Like some of the MBTA’s trains, this project inside a T station faced some minor delays.
But within weeks, riders will finally be able to grab a coffee or a snack just moments before hopping on Green or Blue Line trains.
Transit officials said this week that a long-anticipated Dunkin’ location, deep in the bowels of Government Center Station, is slated to open in early July, serving up doughnuts and caffeine to strap-hangers passing through the busy transit hub.
The small-scale shop will be located on the Green Line level of the station, with the sales window facing the eastbound platform.
On Thursday, construction workers could be seen inside the soon-to-open coffee stop working on the floors and walls. Signs were taped on the sides of the open sales window, advertising the new Dunkin’ and announcing that employees were being hired.
The MBTA announced in March 2017 that the company would be moving into the space inside of the station on City Hall Plaza. Plans originally called for it to open late that summer or early fall.
However, because of “a few factors,” a T spokesman said — namely the electrical and plumbing design work, and obtaining the permits for it — the project got pushed back.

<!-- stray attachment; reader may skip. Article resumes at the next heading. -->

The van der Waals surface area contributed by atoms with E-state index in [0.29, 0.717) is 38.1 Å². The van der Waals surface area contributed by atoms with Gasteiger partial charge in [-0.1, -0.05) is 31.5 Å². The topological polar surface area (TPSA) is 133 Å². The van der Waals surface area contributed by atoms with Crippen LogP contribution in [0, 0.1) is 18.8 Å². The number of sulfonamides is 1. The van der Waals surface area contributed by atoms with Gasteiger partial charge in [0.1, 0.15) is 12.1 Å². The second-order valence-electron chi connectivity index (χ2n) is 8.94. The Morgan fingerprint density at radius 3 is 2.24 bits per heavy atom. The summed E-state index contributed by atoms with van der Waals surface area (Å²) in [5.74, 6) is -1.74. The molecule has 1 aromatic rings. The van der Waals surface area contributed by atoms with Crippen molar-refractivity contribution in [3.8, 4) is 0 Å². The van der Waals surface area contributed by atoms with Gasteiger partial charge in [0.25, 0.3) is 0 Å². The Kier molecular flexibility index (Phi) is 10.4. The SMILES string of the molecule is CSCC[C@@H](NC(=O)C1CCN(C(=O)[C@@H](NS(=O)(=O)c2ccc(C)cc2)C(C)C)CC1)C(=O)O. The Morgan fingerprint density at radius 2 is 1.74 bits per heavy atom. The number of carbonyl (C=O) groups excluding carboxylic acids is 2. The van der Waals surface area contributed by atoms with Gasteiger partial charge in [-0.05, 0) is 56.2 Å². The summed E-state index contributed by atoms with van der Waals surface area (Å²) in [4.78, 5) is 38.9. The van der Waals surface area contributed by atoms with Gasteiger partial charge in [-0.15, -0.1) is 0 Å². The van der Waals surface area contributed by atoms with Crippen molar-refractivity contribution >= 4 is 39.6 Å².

Cost to rent the storefront is $112,380 per year, or $9,365 per month, officials said. The revenue will go toward the MBTA’s Capital Improvement Program.
Meanwhile, a Fresh Mart store opened on the Blue Line level of the station in 2018, one floor below the Dunkin’ location. That store is situated between the northbound and southbound train platforms. Rent for that space, according to the T, is $38,439 per year, or approximately $3,200 per month. That money is similarly being funneled into the transit agency’s improvement fund.
Both vendors signed a five-year agreement, with rent increasing 3 percent each year for the duration of the lease.
The rebuilt Government Center Station, which features a glass headhouse that rises above City Hall Plaza, officially opened in 2016, after two years of renovations. The major infrastructure project was touted by transit, city, and state officials as being finished on time and on budget.
The vendor spaces where the Dunkin’ and the variety store are located were built into the new station as part of the overall renovations, with the goal of generating non-fare revenue.